In general, it’s best to start with a taupe shade, which is a universal brow color for many people. That said, you should always take your hair color into account:
If you have black or brown hair, avoid eyebrow pencils that have too much red in them. Instead, look for cool shades that have a hint of gray.
If you have strawberry blonde or red hair, opt for eyebrow pencils with warm, reddish tones.
If you have blonde hair, taupe is often the best eyebrow pencil shade. Avoid shades that are too green, though.
Some eyebrow pencils come with built-in tools to make applying the product a little easier. Many pencils feature a spoolie or comb on the other end of the pencil, which allows you to blend the pencil through your brows after you’ve applied it. Mechanical pencils often have a built-in sharpener that you can remove from the end and twist over the tip to help get it back into shape.
A goof-proof shade that never needs sharpening
The Billion Dollar Brows Universal Brow Pencil makes choosing the right brow shade a piece of cake. This eyebrow pencil comes in a universal shade that complements nearly every skin tone and hair color. And because it’s an automatic pencil, it never needs to be sharpened. We also like that the formula washes off easily and that the product isn’t tested on animals.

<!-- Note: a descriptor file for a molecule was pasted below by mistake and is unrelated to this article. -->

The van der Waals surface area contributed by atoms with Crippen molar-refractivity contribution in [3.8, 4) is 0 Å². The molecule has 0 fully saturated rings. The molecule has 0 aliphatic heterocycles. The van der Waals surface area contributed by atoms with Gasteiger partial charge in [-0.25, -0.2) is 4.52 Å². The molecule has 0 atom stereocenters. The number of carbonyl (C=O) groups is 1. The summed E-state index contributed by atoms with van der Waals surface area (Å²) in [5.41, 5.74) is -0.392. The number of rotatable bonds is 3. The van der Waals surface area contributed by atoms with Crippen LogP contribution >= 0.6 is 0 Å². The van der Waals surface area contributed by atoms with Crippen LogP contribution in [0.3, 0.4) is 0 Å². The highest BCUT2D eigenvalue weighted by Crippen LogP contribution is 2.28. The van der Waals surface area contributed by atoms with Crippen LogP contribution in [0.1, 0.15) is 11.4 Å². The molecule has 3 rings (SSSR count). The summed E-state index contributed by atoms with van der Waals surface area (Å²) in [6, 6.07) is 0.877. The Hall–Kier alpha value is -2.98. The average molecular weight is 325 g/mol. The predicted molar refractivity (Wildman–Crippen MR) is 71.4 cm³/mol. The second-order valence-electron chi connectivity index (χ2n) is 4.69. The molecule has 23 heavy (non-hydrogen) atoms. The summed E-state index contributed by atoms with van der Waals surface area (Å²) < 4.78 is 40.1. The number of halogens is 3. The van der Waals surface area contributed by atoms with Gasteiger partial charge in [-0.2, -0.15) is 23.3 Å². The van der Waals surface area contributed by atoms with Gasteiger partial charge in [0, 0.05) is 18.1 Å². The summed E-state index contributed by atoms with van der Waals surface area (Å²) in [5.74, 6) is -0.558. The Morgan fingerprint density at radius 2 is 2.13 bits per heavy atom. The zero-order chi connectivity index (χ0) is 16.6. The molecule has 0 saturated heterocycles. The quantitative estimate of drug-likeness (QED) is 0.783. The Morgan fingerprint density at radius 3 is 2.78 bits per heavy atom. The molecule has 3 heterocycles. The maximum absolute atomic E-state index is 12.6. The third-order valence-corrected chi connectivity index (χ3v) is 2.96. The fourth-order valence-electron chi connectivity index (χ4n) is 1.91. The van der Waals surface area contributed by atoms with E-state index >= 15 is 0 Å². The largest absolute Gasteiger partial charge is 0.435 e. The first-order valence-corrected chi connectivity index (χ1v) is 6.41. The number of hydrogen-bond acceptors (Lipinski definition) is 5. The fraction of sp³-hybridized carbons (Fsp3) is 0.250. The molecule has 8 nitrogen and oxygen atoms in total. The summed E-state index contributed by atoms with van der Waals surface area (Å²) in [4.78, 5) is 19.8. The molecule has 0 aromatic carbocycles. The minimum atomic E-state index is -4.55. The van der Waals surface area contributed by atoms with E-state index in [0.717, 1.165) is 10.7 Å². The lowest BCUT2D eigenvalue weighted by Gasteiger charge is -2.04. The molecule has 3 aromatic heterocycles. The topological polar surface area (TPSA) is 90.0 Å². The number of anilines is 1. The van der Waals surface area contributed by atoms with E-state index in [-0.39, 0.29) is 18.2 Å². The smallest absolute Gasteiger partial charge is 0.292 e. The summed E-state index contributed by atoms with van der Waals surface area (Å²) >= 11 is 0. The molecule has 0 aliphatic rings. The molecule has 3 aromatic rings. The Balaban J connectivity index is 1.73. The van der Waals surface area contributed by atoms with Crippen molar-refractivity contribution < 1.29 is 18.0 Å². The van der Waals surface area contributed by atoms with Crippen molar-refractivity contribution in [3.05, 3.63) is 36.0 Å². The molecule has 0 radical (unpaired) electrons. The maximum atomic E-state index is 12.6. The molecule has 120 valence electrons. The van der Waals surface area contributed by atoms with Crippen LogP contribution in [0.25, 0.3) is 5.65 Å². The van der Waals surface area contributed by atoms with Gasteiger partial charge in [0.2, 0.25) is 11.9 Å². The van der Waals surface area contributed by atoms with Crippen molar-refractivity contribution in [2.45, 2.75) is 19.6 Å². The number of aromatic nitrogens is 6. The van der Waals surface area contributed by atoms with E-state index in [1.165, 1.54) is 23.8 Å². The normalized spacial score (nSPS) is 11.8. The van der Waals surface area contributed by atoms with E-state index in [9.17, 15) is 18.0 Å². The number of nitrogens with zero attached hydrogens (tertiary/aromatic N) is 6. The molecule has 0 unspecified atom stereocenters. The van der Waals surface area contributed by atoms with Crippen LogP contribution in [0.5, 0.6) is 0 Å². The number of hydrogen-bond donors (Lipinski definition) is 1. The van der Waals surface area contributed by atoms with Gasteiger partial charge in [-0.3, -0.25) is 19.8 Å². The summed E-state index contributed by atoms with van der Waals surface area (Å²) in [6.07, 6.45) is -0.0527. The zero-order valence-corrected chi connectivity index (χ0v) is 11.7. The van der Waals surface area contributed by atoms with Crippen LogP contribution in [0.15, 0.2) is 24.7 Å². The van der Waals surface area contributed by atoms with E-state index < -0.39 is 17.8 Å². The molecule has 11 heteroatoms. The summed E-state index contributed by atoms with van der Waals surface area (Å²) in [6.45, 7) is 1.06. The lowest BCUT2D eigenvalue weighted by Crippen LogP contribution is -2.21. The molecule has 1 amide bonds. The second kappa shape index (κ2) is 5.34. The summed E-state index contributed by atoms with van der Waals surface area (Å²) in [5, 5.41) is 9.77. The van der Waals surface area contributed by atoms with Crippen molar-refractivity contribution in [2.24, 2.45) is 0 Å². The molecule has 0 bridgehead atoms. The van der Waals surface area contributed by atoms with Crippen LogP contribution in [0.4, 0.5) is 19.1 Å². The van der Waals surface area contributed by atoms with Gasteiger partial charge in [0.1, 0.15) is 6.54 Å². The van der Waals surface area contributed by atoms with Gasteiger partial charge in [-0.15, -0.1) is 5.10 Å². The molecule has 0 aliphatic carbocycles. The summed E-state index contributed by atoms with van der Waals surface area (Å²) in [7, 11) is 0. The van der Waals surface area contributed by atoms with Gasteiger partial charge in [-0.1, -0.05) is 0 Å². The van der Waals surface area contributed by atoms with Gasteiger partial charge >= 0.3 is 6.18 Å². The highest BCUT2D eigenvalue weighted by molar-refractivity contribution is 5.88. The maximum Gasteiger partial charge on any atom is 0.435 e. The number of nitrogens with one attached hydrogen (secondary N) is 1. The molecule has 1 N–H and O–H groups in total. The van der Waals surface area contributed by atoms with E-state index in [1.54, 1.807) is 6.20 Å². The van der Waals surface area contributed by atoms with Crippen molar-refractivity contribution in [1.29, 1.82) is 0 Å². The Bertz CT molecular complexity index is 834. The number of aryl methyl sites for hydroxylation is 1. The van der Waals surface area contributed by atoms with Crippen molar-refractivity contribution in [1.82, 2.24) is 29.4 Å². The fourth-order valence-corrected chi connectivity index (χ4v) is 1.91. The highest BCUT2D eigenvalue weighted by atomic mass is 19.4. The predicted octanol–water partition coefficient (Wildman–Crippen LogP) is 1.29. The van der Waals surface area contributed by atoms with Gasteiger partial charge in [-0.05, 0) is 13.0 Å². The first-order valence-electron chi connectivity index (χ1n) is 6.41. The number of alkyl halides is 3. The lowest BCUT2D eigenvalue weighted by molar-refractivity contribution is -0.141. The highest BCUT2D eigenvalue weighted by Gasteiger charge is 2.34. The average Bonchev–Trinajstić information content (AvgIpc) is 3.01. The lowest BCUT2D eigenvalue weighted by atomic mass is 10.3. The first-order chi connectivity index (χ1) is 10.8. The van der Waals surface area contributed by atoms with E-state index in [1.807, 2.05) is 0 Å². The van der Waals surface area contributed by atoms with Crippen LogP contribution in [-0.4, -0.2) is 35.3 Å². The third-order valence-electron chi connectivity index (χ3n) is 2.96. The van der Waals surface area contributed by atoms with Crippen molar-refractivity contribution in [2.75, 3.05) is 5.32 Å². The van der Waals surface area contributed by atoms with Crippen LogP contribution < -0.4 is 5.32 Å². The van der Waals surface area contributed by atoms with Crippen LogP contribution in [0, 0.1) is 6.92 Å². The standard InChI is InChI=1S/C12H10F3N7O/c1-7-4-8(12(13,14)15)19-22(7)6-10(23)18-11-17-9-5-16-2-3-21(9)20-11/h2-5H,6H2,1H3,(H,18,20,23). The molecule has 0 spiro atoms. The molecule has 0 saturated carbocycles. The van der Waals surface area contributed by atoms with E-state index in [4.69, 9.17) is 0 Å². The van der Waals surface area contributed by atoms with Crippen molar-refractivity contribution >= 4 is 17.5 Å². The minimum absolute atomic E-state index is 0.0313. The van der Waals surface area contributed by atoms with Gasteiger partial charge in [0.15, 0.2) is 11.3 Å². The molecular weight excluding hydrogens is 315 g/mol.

The price of an eyebrow pencil varies based on the quality of the ingredients and whether the pencil includes any built-in tools. Eyebrow pencils typically range from $2 to $52.
Budget-friendly eyebrow pencils that use carnauba wax as their main ingredient and don’t include built-in tools usually cost $2 to $10. Eyebrow pencils that use carnauba wax and other emollients like dimethicone and glycerin as their main ingredients and include built-in tools, however, usually cost a bit more – between $10 and $25. And premium eyebrow pencils, the type that use high-quality natural fruit waxes and other emollients like dimethicone and glycerin as their main ingredients, usually cost $25 to $52. These high-end eyebrow pencils also tend to come with their own built-in tools.
Q. Can I use an eyebrow pencil with other brow products?
A. Yes. In fact, it’s usually a good idea to use more than one brow product. Pencils pair particularly well with brow powders and brow gels. Apply the pencil first, and then fill in any areas that still look sparse with a brow powder. If you want to make sure your brows stay in place all day, brush on a brow gel as the finishing touch.
Q. Do eyebrow pencils expire?
A. Like any makeup product, an eyebrow pencil can go bad over time. Pencils that you can sharpen typically last for about three years because you’re constantly revealing fresh, new product. Automatic pencils usually only last for a year. Pay attention to the color, smell, and texture of your eyebrow pencil. If you notice a change, the pencil has probably expired.
Q. Can an eyebrow pencil double as an eyeliner pencil?
A. While an eyebrow pencil can technically be used to line your eyes, it’s usually not the best option. Eyeliner pencils tend to have a softer, creamier texture so you can smudge them along your lashes. Brow pencils have a harder texture, which means they may pull and tug if applied to your eyelids.